Are you an American who wishes the US had generous policies like those of Sweden and Norway? Do you look dreamily at Nordic nations’ universal healthcare, protections for the unemployed and generous parental leave policies?
Well, the White House Council Economic Advisors, the US president’s team of economists, has news: It’s better in America.
In response to the rise of politicians like Senator Bernie Sanders and congressional candidate Alexandria Ocasio-Cortez, who identify as Democratic Socialists, the White House’s economists recently published a report titled “The Opportunity Costs of Socialism.” Intended to educate the public on the poor economic records of socialist countries, the report relates the dismal outcomes of socialist experiments in the USSR, Venezuela, and Cuba.
But American Democratic Socialists don’t aspire to replicate the USSR. Instead, they usually point to contemporary Nordic societies—Denmark, Finland, Iceland, Norway, and Sweden—as examples of strong welfare states that successfully underwrite a high quality of life. Should the US aspire to that? Not at all, say US economists.
White House researchers argue that US GDP per person is about 20% higher than in Denmark, Finland, Iceland, and Sweden (Norway is closer to the US). And while the White House acknowledges that the US has higher economic inequality than Nordic countries, it also points out that low-income households in the US make more than their peers in Nordic countries (data collected by the non-partisan Pew Research Center supports this finding.)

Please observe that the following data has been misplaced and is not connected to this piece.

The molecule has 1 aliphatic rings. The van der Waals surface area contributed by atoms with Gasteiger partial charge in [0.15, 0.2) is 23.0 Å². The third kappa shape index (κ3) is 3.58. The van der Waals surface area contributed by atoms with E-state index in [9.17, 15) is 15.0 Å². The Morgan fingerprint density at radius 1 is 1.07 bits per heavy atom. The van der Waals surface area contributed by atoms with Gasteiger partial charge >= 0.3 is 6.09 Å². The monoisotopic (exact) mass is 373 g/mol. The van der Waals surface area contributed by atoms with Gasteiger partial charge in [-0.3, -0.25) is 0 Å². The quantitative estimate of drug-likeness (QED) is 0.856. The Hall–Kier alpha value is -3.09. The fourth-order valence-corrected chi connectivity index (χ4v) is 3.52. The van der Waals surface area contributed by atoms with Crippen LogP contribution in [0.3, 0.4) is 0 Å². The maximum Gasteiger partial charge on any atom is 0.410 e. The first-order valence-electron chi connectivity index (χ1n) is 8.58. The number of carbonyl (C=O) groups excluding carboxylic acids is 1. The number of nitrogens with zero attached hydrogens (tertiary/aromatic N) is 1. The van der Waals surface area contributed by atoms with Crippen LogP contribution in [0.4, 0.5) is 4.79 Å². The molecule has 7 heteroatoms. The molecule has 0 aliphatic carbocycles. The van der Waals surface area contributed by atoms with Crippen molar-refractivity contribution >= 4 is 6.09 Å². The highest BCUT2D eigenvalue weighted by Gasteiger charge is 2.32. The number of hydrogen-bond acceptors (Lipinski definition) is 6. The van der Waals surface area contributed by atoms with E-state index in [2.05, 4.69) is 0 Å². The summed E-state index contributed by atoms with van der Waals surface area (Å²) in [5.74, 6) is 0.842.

The report also shows that US residents of Nordic ancestry are typically better off than those that remained in their ancestral homeland. For example, the average income of people in the US that identify as being of Danish ancestry is about 50% higher than their ancestors still in Denmark.
The White House report does ignore several important factors beyond income, which suggest that the socialist state does have its advantages, including greater longevity and happiness.
All five of the the Nordic countries have longer average life expectancies than the US. Icelanders and Swedes live an extra three years according to data from the World Health Organization.
Four of the five Nordic countries spend more time on leisure and personal care, according to data from the OECD (Organisation for Economic Co-Operation and Development).
Although the US is far richer in financial terms, Nordic nations also do better on most quality of life assessments, thanks to better health and equal access to opportunity. The five Nordic countries all make the non-profit Social Progress Imperative’s top eleven countries in terms of quality of life. The US ranks far behind, at 25th.
In the Economist’s ranking of “human development” in different countries, the US is 21st, while the five Nordic countries are all in the top 12.
Someone tell the White House’s Council of Economic Advisors: Money isn’t everything.